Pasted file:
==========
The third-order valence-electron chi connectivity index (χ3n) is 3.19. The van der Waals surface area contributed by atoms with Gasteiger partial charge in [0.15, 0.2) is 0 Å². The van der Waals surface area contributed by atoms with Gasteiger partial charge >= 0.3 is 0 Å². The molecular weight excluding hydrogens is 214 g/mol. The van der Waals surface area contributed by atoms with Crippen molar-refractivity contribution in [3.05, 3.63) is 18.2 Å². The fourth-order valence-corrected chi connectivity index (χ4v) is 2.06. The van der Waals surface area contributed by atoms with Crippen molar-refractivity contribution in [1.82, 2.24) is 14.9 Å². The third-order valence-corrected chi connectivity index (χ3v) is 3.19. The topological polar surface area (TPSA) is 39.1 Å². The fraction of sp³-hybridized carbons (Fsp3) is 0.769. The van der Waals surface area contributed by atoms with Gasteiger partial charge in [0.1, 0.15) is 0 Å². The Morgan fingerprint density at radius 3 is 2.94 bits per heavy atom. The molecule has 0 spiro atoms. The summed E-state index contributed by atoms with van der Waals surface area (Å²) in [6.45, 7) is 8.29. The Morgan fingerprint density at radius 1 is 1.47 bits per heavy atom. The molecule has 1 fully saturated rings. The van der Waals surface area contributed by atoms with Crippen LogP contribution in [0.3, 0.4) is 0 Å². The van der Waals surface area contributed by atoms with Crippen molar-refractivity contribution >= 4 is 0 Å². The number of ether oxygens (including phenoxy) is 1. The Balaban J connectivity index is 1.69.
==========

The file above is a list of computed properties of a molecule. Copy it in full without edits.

The third-order valence-electron chi connectivity index (χ3n) is 3.19. The van der Waals surface area contributed by atoms with Gasteiger partial charge in [0.15, 0.2) is 0 Å². The van der Waals surface area contributed by atoms with Gasteiger partial charge >= 0.3 is 0 Å². The molecular weight excluding hydrogens is 214 g/mol. The van der Waals surface area contributed by atoms with Crippen molar-refractivity contribution in [3.05, 3.63) is 18.2 Å². The fourth-order valence-corrected chi connectivity index (χ4v) is 2.06. The van der Waals surface area contributed by atoms with Crippen molar-refractivity contribution in [1.82, 2.24) is 14.9 Å². The third-order valence-corrected chi connectivity index (χ3v) is 3.19. The topological polar surface area (TPSA) is 39.1 Å². The fraction of sp³-hybridized carbons (Fsp3) is 0.769. The van der Waals surface area contributed by atoms with Gasteiger partial charge in [0.1, 0.15) is 0 Å². The Morgan fingerprint density at radius 3 is 2.94 bits per heavy atom. The molecule has 0 spiro atoms. The summed E-state index contributed by atoms with van der Waals surface area (Å²) in [6.45, 7) is 8.29. The Morgan fingerprint density at radius 1 is 1.47 bits per heavy atom. The molecule has 1 fully saturated rings. The van der Waals surface area contributed by atoms with Crippen LogP contribution in [0.3, 0.4) is 0 Å². The van der Waals surface area contributed by atoms with Crippen molar-refractivity contribution >= 4 is 0 Å². The number of ether oxygens (including phenoxy) is 1. The Balaban J connectivity index is 1.69.